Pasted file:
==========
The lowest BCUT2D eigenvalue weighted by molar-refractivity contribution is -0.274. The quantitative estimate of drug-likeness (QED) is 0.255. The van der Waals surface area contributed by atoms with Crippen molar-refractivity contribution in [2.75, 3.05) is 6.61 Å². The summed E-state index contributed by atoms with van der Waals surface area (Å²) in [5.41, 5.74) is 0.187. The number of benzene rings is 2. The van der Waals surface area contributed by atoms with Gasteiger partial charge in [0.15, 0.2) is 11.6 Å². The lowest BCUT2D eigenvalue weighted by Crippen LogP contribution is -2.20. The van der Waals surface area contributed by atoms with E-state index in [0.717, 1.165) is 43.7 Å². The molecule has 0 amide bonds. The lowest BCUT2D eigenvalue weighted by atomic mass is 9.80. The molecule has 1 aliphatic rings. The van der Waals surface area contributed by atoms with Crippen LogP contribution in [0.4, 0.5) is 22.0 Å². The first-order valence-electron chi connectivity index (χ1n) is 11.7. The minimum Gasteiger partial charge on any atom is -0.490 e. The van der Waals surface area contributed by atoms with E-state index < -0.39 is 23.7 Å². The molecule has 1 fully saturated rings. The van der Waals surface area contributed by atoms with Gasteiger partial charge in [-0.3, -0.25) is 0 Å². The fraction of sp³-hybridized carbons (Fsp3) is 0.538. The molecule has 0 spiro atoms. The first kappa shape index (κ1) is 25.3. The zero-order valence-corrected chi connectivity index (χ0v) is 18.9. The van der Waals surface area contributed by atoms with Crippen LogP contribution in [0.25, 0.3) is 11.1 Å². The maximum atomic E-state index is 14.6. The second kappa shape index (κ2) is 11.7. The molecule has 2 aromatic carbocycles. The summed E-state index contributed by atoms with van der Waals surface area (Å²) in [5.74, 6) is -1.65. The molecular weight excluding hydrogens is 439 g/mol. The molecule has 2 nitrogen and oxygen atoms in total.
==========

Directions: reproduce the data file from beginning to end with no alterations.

The lowest BCUT2D eigenvalue weighted by molar-refractivity contribution is -0.274. The quantitative estimate of drug-likeness (QED) is 0.255. The van der Waals surface area contributed by atoms with Crippen molar-refractivity contribution in [2.75, 3.05) is 6.61 Å². The summed E-state index contributed by atoms with van der Waals surface area (Å²) in [5.41, 5.74) is 0.187. The number of benzene rings is 2. The van der Waals surface area contributed by atoms with Gasteiger partial charge in [0.15, 0.2) is 11.6 Å². The lowest BCUT2D eigenvalue weighted by Crippen LogP contribution is -2.20. The van der Waals surface area contributed by atoms with E-state index in [0.717, 1.165) is 43.7 Å². The molecule has 0 amide bonds. The lowest BCUT2D eigenvalue weighted by atomic mass is 9.80. The molecule has 1 aliphatic rings. The van der Waals surface area contributed by atoms with Crippen LogP contribution in [0.4, 0.5) is 22.0 Å². The first-order valence-electron chi connectivity index (χ1n) is 11.7. The minimum Gasteiger partial charge on any atom is -0.490 e. The van der Waals surface area contributed by atoms with E-state index < -0.39 is 23.7 Å². The molecule has 1 fully saturated rings. The van der Waals surface area contributed by atoms with Gasteiger partial charge in [-0.3, -0.25) is 0 Å². The fraction of sp³-hybridized carbons (Fsp3) is 0.538. The molecule has 0 spiro atoms. The first kappa shape index (κ1) is 25.3. The zero-order valence-corrected chi connectivity index (χ0v) is 18.9. The van der Waals surface area contributed by atoms with Crippen LogP contribution in [0.25, 0.3) is 11.1 Å². The maximum atomic E-state index is 14.6. The second kappa shape index (κ2) is 11.7. The molecule has 2 aromatic carbocycles. The summed E-state index contributed by atoms with van der Waals surface area (Å²) in [5.74, 6) is -1.65. The molecular weight excluding hydrogens is 439 g/mol. The molecule has 2 nitrogen and oxygen atoms in total.